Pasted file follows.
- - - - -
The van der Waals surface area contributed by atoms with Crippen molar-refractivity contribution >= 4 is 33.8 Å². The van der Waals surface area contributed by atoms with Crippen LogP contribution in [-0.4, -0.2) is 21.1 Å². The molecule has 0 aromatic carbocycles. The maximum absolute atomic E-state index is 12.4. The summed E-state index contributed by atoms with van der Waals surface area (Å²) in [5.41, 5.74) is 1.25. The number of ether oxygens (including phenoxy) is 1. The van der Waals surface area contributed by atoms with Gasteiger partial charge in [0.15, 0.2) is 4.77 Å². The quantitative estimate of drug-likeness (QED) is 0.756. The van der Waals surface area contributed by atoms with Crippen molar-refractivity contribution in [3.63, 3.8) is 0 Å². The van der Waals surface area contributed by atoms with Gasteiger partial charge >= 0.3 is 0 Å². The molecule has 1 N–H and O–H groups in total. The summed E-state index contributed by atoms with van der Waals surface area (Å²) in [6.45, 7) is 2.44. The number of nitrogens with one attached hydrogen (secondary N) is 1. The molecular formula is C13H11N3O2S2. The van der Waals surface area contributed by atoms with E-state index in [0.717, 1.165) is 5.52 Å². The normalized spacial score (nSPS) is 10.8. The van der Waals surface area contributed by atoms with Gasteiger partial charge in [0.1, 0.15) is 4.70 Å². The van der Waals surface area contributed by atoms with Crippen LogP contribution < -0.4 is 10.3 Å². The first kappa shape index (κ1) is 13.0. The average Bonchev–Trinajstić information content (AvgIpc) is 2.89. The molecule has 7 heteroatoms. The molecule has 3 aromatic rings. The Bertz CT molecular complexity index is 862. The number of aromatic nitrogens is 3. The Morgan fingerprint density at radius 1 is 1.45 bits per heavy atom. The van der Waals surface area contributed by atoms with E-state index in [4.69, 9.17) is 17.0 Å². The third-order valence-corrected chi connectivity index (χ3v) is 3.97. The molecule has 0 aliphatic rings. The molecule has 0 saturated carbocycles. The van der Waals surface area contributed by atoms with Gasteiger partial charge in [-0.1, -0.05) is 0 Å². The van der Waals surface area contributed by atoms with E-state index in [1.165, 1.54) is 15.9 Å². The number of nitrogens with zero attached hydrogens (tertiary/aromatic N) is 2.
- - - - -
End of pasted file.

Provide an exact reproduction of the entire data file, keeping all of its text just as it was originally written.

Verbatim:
The van der Waals surface area contributed by atoms with Crippen molar-refractivity contribution >= 4 is 33.8 Å². The van der Waals surface area contributed by atoms with Crippen LogP contribution in [-0.4, -0.2) is 21.1 Å². The molecule has 0 aromatic carbocycles. The maximum absolute atomic E-state index is 12.4. The summed E-state index contributed by atoms with van der Waals surface area (Å²) in [5.41, 5.74) is 1.25. The number of ether oxygens (including phenoxy) is 1. The van der Waals surface area contributed by atoms with Gasteiger partial charge in [0.15, 0.2) is 4.77 Å². The quantitative estimate of drug-likeness (QED) is 0.756. The van der Waals surface area contributed by atoms with Crippen molar-refractivity contribution in [3.63, 3.8) is 0 Å². The van der Waals surface area contributed by atoms with Gasteiger partial charge >= 0.3 is 0 Å². The molecule has 1 N–H and O–H groups in total. The summed E-state index contributed by atoms with van der Waals surface area (Å²) in [6.45, 7) is 2.44. The number of nitrogens with one attached hydrogen (secondary N) is 1. The molecular formula is C13H11N3O2S2. The van der Waals surface area contributed by atoms with E-state index in [0.717, 1.165) is 5.52 Å². The normalized spacial score (nSPS) is 10.8. The van der Waals surface area contributed by atoms with Gasteiger partial charge in [0.1, 0.15) is 4.70 Å². The van der Waals surface area contributed by atoms with Crippen LogP contribution < -0.4 is 10.3 Å². The first kappa shape index (κ1) is 13.0. The average Bonchev–Trinajstić information content (AvgIpc) is 2.89. The molecule has 7 heteroatoms. The molecule has 3 aromatic rings. The Bertz CT molecular complexity index is 862. The number of aromatic nitrogens is 3. The Morgan fingerprint density at radius 1 is 1.45 bits per heavy atom. The van der Waals surface area contributed by atoms with E-state index in [4.69, 9.17) is 17.0 Å². The third-order valence-corrected chi connectivity index (χ3v) is 3.97. The molecule has 0 aliphatic rings. The molecule has 0 saturated carbocycles. The van der Waals surface area contributed by atoms with Gasteiger partial charge in [-0.1, -0.05) is 0 Å². The van der Waals surface area contributed by atoms with E-state index in [1.165, 1.54) is 15.9 Å². The number of nitrogens with zero attached hydrogens (tertiary/aromatic N) is 2.